New Jersey Commissioner of Education Chris Cerf is resigning, and Newark Public Schools Superintendent Cami Anderson told NJTV News Managing Editor Mike Schneider that Cerf’s resignation is a loss to the state.
“Chris has been a great partner and he’s been a great public servant, so clearly it’s a loss but we are extremely dedicated to staying the course of Newark and the commissioner, which isn’t surprising to me, expressed real support for our agenda and real commitment to doing a clean hand-off so we can keep on our really ambitious goals,” said Anderson.
As Cerf resigns, Anderson said that she is 100 percent dedicated to Newark and that she is ready to stay the course. She also wants to get things done in Newark.
Anderson said that she has every indication from the commissioner and the governor’s office that they are committed to Newark.
“We have a clear plan,” said Anderson. “We have ambitious goals and we have a very clear road map and we’ve got to execute well and do right by our kids and I have every indication to believe that they all support that continued progress.”
Anderson recently wrote a column in the Huffington Post where she wrote about Newark and how a lot of forces have created decades of failure for students. In the column, Anderson talked about the impact of the labor movement and how it has not been able to catch up with the times.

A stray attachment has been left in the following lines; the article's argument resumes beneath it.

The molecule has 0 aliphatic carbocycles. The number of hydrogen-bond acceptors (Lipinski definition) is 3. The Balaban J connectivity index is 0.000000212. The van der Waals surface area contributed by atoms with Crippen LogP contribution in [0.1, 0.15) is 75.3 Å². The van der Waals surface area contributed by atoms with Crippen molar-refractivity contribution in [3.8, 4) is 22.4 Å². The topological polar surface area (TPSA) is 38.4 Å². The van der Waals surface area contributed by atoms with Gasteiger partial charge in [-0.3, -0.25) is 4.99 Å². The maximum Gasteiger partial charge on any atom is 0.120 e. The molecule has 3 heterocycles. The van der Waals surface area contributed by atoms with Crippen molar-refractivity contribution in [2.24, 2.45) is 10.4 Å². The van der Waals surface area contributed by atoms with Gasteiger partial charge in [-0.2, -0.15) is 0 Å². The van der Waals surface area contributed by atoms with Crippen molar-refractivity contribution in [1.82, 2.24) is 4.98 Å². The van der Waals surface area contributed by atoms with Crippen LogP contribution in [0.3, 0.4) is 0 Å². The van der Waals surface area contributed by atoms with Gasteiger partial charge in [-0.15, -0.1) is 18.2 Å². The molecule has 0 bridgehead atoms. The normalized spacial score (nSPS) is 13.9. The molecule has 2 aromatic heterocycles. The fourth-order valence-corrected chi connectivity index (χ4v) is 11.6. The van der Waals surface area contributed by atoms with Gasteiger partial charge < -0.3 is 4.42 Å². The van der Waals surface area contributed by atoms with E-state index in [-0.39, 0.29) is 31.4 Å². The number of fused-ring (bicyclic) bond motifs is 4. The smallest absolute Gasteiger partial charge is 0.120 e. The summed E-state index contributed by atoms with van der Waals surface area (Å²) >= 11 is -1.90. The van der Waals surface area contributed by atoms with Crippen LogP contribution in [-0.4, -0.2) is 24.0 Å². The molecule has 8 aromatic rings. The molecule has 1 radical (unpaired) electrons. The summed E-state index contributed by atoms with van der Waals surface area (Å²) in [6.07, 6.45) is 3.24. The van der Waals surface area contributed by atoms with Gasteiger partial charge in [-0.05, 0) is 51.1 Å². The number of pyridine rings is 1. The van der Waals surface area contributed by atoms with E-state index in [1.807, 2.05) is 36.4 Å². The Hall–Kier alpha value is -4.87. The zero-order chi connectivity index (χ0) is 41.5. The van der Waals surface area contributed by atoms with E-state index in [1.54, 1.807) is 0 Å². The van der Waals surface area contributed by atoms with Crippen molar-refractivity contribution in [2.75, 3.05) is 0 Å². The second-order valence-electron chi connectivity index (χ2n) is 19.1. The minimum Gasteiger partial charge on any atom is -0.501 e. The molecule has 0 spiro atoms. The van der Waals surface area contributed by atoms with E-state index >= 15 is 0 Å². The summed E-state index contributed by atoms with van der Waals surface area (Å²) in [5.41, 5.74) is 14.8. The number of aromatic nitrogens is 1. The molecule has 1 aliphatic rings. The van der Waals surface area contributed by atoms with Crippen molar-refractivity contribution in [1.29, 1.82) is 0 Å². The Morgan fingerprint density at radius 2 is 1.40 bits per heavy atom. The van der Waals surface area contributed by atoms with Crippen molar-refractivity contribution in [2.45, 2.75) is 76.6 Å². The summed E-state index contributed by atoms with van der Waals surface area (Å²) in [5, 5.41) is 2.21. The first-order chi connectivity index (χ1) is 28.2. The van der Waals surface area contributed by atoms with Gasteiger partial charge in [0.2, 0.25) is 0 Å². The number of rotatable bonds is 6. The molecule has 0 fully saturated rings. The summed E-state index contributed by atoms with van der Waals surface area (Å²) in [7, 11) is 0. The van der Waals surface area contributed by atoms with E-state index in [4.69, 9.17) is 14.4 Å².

In Newark, there have been groups that have said that state control of the city’s school system needs to end. Anderson said that she has not weighed in on the control debate because it’s not about control but that it’s about educational outcomes for children and that she is willing to work with the school advisory board, the new mayor and whoever is in the commissioner’s office.
Anderson also discussed her One Newark plan within the column and said that some adjustments were made and that she was able to work with partners to bring charter networks into neighborhoods that have the fewest number of options.
As for the goal in Newark, Anderson said that it’s about getting 100 great schools as currently only 20 schools are considered great.
“Well it’s encouraging considering we had half that many three years ago, so this is a matter of will,” said Anderson. “This is a matter of whether or not we as adults can organize ourselves better and in a more organized fashion to deliver on that promise.”